To be honest, after the morning I woke up from being HIGH for hours, I was scared to eat carbs. This was a new experience for me, this fear of carbohydrates. But I was so tired of having high blood sugars that I was afraid to eat anything that could shoot me right back up to the range where I feel like garbage. I ate very low carb for about a week after that day, which was not easy for me as a longtime lover of carbs. I gradually resumed my usual diet over the next couple of weeks until I made it (almost) back to normal.
When it came to figuring out how much basal insulin to do, I tried the same dose as my total daily basal for the first night. This turned out to be not enough, which was to be expected, but I was nervous about overdoing it. I went up two units every night for a few nights and ended up needing 25% more basal insulin with injections versus the pump. I also had to do more bolus insulin, making my carb ratios and correction factors more aggressive.
If you’re ever in the position where your pump breaks or you need to do injections, always start with the doses from your pump. It’s a good idea to make sure you know what your basal rates, correction factors, and carb ratios are so that you aren’t going in blind. This could mean uploading your pump every so often, which you may already be doing at your diabetes care visits. It could also be taking photos of your pump settings or simply writing it down. You could also reach out to your healthcare providers to ask for guidance.
Control-IQ versus Injections
As it turns out, I had similar time in range, time above range, and time below range on Control-IQ and injections. Normally on Control-IQ I would have time in range closer to 65-75%, but for some reason I am having more high blood sugars than I typically have. And it looks like the injections did the trick for a couple of weeks but wasn’t as good as I was hoping it would be from the standpoint of time in range.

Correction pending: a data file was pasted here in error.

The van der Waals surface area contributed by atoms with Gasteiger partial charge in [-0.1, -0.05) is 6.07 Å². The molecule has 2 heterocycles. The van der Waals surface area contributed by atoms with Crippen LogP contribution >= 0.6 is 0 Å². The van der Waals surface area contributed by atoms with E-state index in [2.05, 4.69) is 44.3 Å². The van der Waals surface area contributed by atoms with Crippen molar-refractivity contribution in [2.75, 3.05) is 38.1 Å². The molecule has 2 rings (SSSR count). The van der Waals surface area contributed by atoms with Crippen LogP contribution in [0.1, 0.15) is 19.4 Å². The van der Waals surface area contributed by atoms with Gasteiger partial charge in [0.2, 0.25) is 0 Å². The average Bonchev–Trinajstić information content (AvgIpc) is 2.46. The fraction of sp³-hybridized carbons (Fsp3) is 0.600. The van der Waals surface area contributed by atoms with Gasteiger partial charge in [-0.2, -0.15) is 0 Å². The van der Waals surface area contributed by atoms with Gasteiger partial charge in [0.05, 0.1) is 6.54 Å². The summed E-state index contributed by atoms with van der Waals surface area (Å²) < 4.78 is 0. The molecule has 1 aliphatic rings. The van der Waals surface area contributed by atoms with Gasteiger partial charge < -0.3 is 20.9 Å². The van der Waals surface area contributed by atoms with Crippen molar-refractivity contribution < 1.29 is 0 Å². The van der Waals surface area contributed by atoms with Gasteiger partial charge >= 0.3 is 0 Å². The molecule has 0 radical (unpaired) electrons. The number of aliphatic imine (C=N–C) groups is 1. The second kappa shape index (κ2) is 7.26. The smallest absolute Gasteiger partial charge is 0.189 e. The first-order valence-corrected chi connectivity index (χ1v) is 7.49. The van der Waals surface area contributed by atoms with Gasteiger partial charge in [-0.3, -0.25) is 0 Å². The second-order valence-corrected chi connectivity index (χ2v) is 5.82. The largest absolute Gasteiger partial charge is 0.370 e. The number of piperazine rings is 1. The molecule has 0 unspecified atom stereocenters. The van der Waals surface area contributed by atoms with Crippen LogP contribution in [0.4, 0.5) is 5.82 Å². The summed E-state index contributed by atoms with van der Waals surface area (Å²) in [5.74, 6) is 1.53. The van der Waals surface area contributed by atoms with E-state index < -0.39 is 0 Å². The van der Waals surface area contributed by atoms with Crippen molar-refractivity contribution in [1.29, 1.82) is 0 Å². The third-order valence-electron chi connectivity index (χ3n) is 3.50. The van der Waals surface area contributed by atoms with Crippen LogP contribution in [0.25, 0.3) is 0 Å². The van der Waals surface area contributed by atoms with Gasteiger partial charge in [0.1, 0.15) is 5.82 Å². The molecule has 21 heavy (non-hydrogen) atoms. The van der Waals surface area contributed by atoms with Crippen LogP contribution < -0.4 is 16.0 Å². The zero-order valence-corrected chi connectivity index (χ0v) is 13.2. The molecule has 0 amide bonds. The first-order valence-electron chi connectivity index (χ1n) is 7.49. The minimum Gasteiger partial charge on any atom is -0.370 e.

It did allow me to give my abdomen some much needed rest, which I plan to continue to do regardless of if I’m using my pump or injections. I am hoping to let it rest for 3-6 months to allow any scar tissue to heal. It was also much more enjoyable than I expected it to be. I loved the freedom of being unattached to the tubing and pump. The best part was how little I needed to pack when traveling to Berlin for ATTD.
Back to Control-IQ
Now that it’s been a full five weeks, I am ready to go back to only one injection every three days, along with low-suspend, decreased basal rates when dropping, and automatic corrections when I’m high. I also feel a renewed confidence in my ability to handle manual mode if needed. Of course, it was not entirely manual mode; I still had my trusted Dexcom, allowing me to see my glucose levels and trends.
I’m not sure if I’ll still be having the annoying highs like before as I hook myself back up or not, but I’m ready to try again. When you’ve lived with diabetes for a long time, you have to do whatever you need to do to keep your resilience. Because diabetes doesn’t quit, but neither do you.
Written and clinically reviewed by Marissa Town, RN, BSN, CDCES